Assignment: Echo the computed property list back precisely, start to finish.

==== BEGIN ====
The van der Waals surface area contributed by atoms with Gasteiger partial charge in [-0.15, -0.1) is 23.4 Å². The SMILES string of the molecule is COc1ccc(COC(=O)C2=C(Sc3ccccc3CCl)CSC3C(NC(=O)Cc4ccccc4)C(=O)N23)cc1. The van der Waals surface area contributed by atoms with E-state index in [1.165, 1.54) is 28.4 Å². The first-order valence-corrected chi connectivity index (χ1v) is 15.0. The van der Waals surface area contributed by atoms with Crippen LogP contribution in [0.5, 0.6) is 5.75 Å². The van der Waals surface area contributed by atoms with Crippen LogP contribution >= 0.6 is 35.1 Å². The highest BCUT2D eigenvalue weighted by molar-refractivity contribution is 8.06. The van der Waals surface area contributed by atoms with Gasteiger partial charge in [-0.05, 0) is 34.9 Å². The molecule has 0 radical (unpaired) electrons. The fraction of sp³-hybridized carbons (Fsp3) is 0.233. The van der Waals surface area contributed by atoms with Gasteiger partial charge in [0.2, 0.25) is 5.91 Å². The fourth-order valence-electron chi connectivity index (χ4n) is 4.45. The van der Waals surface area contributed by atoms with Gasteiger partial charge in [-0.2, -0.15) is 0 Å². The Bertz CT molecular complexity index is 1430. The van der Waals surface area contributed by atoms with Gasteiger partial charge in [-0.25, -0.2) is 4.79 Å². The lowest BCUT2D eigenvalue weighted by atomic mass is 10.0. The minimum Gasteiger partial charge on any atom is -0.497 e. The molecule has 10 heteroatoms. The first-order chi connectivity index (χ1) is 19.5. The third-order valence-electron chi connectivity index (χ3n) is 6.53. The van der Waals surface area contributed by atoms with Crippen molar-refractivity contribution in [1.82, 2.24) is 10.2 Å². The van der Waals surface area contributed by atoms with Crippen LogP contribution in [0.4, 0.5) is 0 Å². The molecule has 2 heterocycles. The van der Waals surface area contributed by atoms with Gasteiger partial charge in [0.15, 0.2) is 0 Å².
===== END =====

The van der Waals surface area contributed by atoms with Gasteiger partial charge in [-0.15, -0.1) is 23.4 Å². The SMILES string of the molecule is COc1ccc(COC(=O)C2=C(Sc3ccccc3CCl)CSC3C(NC(=O)Cc4ccccc4)C(=O)N23)cc1. The van der Waals surface area contributed by atoms with E-state index in [1.165, 1.54) is 28.4 Å². The first-order valence-corrected chi connectivity index (χ1v) is 15.0. The van der Waals surface area contributed by atoms with Crippen LogP contribution in [0.5, 0.6) is 5.75 Å². The van der Waals surface area contributed by atoms with Crippen LogP contribution >= 0.6 is 35.1 Å². The highest BCUT2D eigenvalue weighted by molar-refractivity contribution is 8.06. The van der Waals surface area contributed by atoms with Gasteiger partial charge in [-0.05, 0) is 34.9 Å². The molecule has 0 radical (unpaired) electrons. The fraction of sp³-hybridized carbons (Fsp3) is 0.233. The van der Waals surface area contributed by atoms with Gasteiger partial charge in [0.2, 0.25) is 5.91 Å². The fourth-order valence-electron chi connectivity index (χ4n) is 4.45. The van der Waals surface area contributed by atoms with Gasteiger partial charge in [-0.2, -0.15) is 0 Å². The Bertz CT molecular complexity index is 1430. The van der Waals surface area contributed by atoms with Gasteiger partial charge in [-0.25, -0.2) is 4.79 Å². The lowest BCUT2D eigenvalue weighted by atomic mass is 10.0. The minimum Gasteiger partial charge on any atom is -0.497 e. The molecule has 10 heteroatoms. The first-order chi connectivity index (χ1) is 19.5. The third-order valence-electron chi connectivity index (χ3n) is 6.53. The van der Waals surface area contributed by atoms with Crippen molar-refractivity contribution in [1.82, 2.24) is 10.2 Å². The van der Waals surface area contributed by atoms with Crippen LogP contribution in [0.4, 0.5) is 0 Å². The molecule has 2 heterocycles. The van der Waals surface area contributed by atoms with Gasteiger partial charge in [0.15, 0.2) is 0 Å².